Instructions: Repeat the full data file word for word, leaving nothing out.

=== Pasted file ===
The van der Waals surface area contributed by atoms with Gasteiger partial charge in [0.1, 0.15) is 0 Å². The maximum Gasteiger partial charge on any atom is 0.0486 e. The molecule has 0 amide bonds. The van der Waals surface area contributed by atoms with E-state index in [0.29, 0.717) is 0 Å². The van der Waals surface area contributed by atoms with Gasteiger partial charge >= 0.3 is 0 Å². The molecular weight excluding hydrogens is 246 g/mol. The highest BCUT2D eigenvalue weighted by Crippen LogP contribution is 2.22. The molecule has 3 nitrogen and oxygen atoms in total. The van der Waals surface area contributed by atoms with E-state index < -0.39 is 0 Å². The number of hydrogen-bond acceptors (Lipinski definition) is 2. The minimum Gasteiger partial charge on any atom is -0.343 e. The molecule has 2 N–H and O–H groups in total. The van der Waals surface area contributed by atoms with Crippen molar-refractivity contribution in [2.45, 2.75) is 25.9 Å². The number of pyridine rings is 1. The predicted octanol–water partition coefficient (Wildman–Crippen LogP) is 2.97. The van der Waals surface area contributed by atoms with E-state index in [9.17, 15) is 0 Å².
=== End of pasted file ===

The van der Waals surface area contributed by atoms with Gasteiger partial charge in [0.1, 0.15) is 0 Å². The maximum Gasteiger partial charge on any atom is 0.0486 e. The molecule has 0 amide bonds. The van der Waals surface area contributed by atoms with E-state index in [0.29, 0.717) is 0 Å². The van der Waals surface area contributed by atoms with Gasteiger partial charge >= 0.3 is 0 Å². The molecular weight excluding hydrogens is 246 g/mol. The highest BCUT2D eigenvalue weighted by Crippen LogP contribution is 2.22. The molecule has 3 nitrogen and oxygen atoms in total. The van der Waals surface area contributed by atoms with E-state index < -0.39 is 0 Å². The number of hydrogen-bond acceptors (Lipinski definition) is 2. The minimum Gasteiger partial charge on any atom is -0.343 e. The molecule has 2 N–H and O–H groups in total. The van der Waals surface area contributed by atoms with Crippen molar-refractivity contribution in [2.45, 2.75) is 25.9 Å². The number of pyridine rings is 1. The predicted octanol–water partition coefficient (Wildman–Crippen LogP) is 2.97. The van der Waals surface area contributed by atoms with E-state index in [9.17, 15) is 0 Å².